After the frantic reading of BookTubeAThon 2013 I don’t have many books to discuss for this week’s reading roundup.
The first book I read was Switched at Birth by “Kathryn Kennish”. The quotes are around the author’s name as this book was written in the universe of ABC Family’s drama Switched at Birth about two families who discover their daughters were involved in a hospital mixup. This show has been my recent guilty pleasure when not reading. Other than the character drama the merging of two families causes, I’ve found it a fascinating insight into the world of the deaf – one of the young women concerned is deaf. Many of the scenes involve, or are wholly in, American Sign Language. The writing and acting on the show are of excellent quality, so perhaps my expectations of the novelisation were too high. I found the novel uninteresting and lacking the depth that comes across in the show. It was written from the point of view of the hearing mother and barely touched on one of the most interesting aspects of the book, her learning about the deaf language and culture. I would suggest you skip the book and watch the show, but if you insist, you can pick Switched at Birth up on Kindle or Kobo. Season 1 of the show is available on iTunes.
Another book I read this week was Anne Robillard’s Représailles, the tenth book in her Chevaliers d’Éméraude series. This is clearly the point in the story where everything turns to custard for the Chevaliers and their allies. Their enemies are multiplying, their key players are being targeted, the body count is increasing and their king is too wrapped up in his grief and desire for vengeance to think and act rationally. Characterisation is one of Robillard’s strong points, and in this book I found the characters of Onyx and Hadrian fascinating. Yes, Onyx is on a real revenge kick, especially after the tragic events of this book. You can both empathise with him and want to kick him up the backside at the same time. Hadrian’s real fear and frustration at being unable to control his dearest friend’s emotionally driven actions comes across clearly in this book. The question is explicitly raised for the first time; would an emotionally unstable king such as Onyx on the throne be any better for Enkdiev than if the evil lord wins? Représailles is available on Kindle, Kobo and iTunes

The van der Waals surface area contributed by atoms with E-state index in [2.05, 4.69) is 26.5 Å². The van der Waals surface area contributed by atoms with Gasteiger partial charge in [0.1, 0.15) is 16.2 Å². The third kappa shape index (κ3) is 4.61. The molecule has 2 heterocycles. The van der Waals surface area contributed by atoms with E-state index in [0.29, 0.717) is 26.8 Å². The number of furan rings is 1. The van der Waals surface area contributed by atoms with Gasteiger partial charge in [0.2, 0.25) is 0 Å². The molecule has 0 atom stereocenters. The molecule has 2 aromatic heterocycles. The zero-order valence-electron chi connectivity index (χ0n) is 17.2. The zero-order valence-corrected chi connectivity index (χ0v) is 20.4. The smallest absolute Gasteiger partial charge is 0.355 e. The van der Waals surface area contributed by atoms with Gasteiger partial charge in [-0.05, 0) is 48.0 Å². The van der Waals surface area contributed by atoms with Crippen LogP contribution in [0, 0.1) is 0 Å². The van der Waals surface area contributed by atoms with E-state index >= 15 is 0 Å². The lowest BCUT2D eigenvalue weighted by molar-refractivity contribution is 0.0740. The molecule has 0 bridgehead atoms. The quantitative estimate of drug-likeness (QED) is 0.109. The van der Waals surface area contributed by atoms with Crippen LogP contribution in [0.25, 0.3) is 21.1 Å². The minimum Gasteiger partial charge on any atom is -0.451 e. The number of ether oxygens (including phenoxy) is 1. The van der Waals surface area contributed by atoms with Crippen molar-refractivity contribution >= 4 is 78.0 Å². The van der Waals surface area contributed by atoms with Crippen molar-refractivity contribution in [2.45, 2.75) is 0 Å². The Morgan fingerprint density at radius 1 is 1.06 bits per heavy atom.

I confess to being torn about reading book 11, La Justice Céleste, the penultimate volume. On the one hand, I really want to see how the story ends. On the other, I hear that Robillard pulls a George R R Martin on a favourite character in this book, and I fear it will be very painful to read. Robillard’s characters are so well written, and I’ve spent 10 books with him so I’m dreading saying goodbye. Ironically, I wrote a blog post in which I compared Robillard to Martin. I just wish she didn’t share his tendency to kill off beloved characters! Although I know the character dies, I’m not sure of the circumstances. As this is Robillard and not Martin, I’m at least hopeful that he will get a heroic sendoff and not just fall off his horse and break his neck. Additionally, the final book, Irianeth, isn’t yet available on Kobo so I won’t be able to finish the series.
In a recent blog update I mentioned that I found Mark Lawrence’s Prince of Thorns a little too grimdark for my personal taste. I came across an interesting review of the later books in the series which convinced me it might be worth bearing with the series. It sounds as if there is some excellent character development for which I’m a sucker. I will of course keep you posted on my thoughts.
Added to my library this week:
King of Thorns – both Kindle and Audible formats
Switched at Birth: The True Story of a Mother’s Journey – Kindle
Midnight in Austenland – Kindle and Audlble formats
Requiem (Delirium) – Kindle and Audible formats
Pandemonium Enhanced Ebook (Delirium) – Kindle and Audible formats
The Kinshield Legacy (The Kinshield Saga) – Kindle format
The Romanov Conspiracy: A Thriller – Kindle format